helicases associate with each other

DNA primase makes leading strand primer synthesis

BOX 8-5 FIGURE 1 In the ¡eft panel, the two DNA heiicases function independently, in the right panel, the two DNA helicases remain associated with one another. Note that in the right panel, one DNA Pol III holoenzyme uses only the Watson strand as a template and the other uses only the Crick strand as a template. For simplicity, the DNA Pol ill is not shown associated with the ONA helicases.

Eukaryotic Chromosomes Are Replicated Exactly Once per Cell Cycle

As discussed in Chapter 7, the events required for eukaryotic cell division occur at distinct times during cull cycle. Cliroirtosoiiitil DNA replication occurs only during the S phase of the cell cycle. During this time, all the DNA in the cell must be duplicated exactly once. Incomplete replication of any part of a chromosome causes inappropriate links between daughter chromosomes. Segregation of linked chromosomes causes chromosome breakage or loss (Figure 8-27). Rereplication of DNA can also have severe consequences, increasing the number of copies of particular regions of the genome. Addition of even one or two more copies of critical regulatory genes can lead to catastrophic defects in gene expression, eel) division, or the response to environmental signals. Thus, it is critical that every base pair in each chromosome is replicated oncc and only once each time a eukaryotic cell divides.

The need to replicate the DNA once and only once is a particular challenge for eukaryotic chromosomes because they each have many origins of replication. First, enough origins must be activated to ensure that each chromosome is fully replicated during each S phase. Typically, not all potential origins need to be activated to complete replication hut, if too few are activated, regions of the genome will escape replication (see Figure 8-27). Second, although some potential origins may not be used in any given round of ceil division, no origin of replication can initiate after it has been replicated. Thus, whether an origin is activated to cause its own replication or replicated by a replication fork derived from an adjacent origin, it must be inactivated until the next round of cell division (Figure 8-28). If these conditions were not true, the DNA associated with an origin could be replicated twice in the same cell cycle.

Pre-Replicative Complex Formation Directs the Initiation of Replication in Eukaryotes

The initiation of replication in eukaryotic cells requires two steps to occur at distinct times in the cell cycle (see Chapter 7): replicator selection and origin activation. Replicator selection is the process of identifying sequences thai will direct the initiation of replication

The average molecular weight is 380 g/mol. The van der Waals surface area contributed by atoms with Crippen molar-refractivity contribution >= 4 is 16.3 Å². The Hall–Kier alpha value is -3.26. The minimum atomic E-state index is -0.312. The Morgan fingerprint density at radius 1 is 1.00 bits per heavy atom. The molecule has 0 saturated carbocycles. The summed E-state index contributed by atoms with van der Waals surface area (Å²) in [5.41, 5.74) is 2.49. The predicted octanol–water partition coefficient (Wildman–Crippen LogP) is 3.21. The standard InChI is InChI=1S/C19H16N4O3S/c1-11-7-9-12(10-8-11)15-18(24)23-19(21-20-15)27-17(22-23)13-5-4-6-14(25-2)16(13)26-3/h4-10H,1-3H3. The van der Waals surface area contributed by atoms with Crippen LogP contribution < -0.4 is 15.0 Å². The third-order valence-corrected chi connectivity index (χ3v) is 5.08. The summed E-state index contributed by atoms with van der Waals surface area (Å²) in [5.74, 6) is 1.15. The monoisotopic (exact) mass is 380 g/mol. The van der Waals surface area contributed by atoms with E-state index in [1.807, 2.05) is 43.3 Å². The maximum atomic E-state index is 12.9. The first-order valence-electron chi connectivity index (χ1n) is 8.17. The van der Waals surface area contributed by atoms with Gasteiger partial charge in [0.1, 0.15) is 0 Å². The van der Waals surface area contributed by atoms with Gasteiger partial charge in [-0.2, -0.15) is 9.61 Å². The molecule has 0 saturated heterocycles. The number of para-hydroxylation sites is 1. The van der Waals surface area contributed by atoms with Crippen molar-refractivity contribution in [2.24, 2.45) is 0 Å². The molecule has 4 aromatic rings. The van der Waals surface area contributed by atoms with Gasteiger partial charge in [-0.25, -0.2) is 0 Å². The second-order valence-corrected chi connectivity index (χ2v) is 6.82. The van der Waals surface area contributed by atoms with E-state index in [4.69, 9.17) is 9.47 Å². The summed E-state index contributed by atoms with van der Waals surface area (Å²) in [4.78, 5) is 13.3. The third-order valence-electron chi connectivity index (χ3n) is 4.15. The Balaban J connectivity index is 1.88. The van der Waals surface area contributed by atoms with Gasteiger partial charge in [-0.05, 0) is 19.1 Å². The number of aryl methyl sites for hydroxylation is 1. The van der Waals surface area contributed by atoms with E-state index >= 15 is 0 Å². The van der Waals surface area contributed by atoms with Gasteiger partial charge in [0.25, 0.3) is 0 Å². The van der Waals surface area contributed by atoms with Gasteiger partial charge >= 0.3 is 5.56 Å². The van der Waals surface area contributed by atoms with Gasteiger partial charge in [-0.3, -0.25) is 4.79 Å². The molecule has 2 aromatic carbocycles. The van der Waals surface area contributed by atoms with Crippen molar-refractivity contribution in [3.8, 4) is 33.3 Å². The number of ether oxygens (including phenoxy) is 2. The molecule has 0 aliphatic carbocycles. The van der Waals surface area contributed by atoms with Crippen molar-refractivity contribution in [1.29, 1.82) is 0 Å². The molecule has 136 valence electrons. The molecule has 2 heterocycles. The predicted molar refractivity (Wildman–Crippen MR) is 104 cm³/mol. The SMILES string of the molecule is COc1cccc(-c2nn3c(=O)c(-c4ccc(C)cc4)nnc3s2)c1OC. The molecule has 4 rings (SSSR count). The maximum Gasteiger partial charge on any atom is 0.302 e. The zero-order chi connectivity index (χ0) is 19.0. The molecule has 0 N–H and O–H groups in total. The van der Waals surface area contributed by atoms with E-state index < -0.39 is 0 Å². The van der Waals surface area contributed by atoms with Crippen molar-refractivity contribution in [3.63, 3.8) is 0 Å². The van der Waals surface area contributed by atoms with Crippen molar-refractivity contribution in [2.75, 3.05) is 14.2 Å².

FIGURE 8-27 Chromosome breakage as a result of incomplete DNA replication.

This illustration shows the consequences of incomplete replication follower! by chromosome segregation. The top of each illustration shows the entire chromosome. The bottom shows the details of the chromosome breakage at the DNA level (For the details of chromosome segregation, see Chapter 7.) As the chromosomes are pulled apart, stress « plated on the unreplicateci DMA, resulting in the breakage of the chromosome.


chromosome segregation


FIGURE 8-28 Replicators are inactivated by DNA replication. A chrcrmosomc with five replicators is shown. The replicators labded 3 and 5 are the first to be activated, leading to the formation of two pairs of bidirectional replication forks. Activation of the parental replicator results in the inactivation of the copies of each replicator on both daughter DNA molecules until the next cell cycle (indicated by a red X). Further extension of the resulting replication forks replicates the DNA overlapping with the number 2 and 4 replicators. When a replicator ts coped by a fork derived from an adjacent origin prior to initiation, it is said to have been passively replicated. Although these replicators have not initiated, they are nevertheless inactivated by the act of replicating their DNA In contrast, replicator 1 is not reached by an adjacent fork prior to initiation and is able to initiate normally The presence of more replicators than needed to complete DNA replication is a form of redundancy to ensure the complete replication o( each chromosome origin 3 and 5 initiate origin 3 and 5 initiate

I origin 1 initiates I origin 2 is passively replicated

I origin 1 initiates I origin 2 is passively replicated l origin A is passively replicated origin A is passively replicated and occurs in Gl (prior to S phase). This process leads to the assembly of a multiprotein complex at each replicator in the genome. Origin activation only occurs after cells enter S phase and triggers the replicator-associated protein complex to initiate DNA unwinding and DNA polymerase recruitment.

The separation of replicator selection and origin activation is different from the situation in prokaryolic celts, where the recognition of replicator DNA is intrinsically coupled to DNA unwinding and polymerase recruitment. As we will see below, the temporal separation of these two events in eukaryotic cells ensures that each chromosome is replicated only once during each cell cycle (bacterial cells solve this problem differently, see Box 8-4, E. coli DNA Replication Is Regulated by DnaA*ATP Levels and SeqA,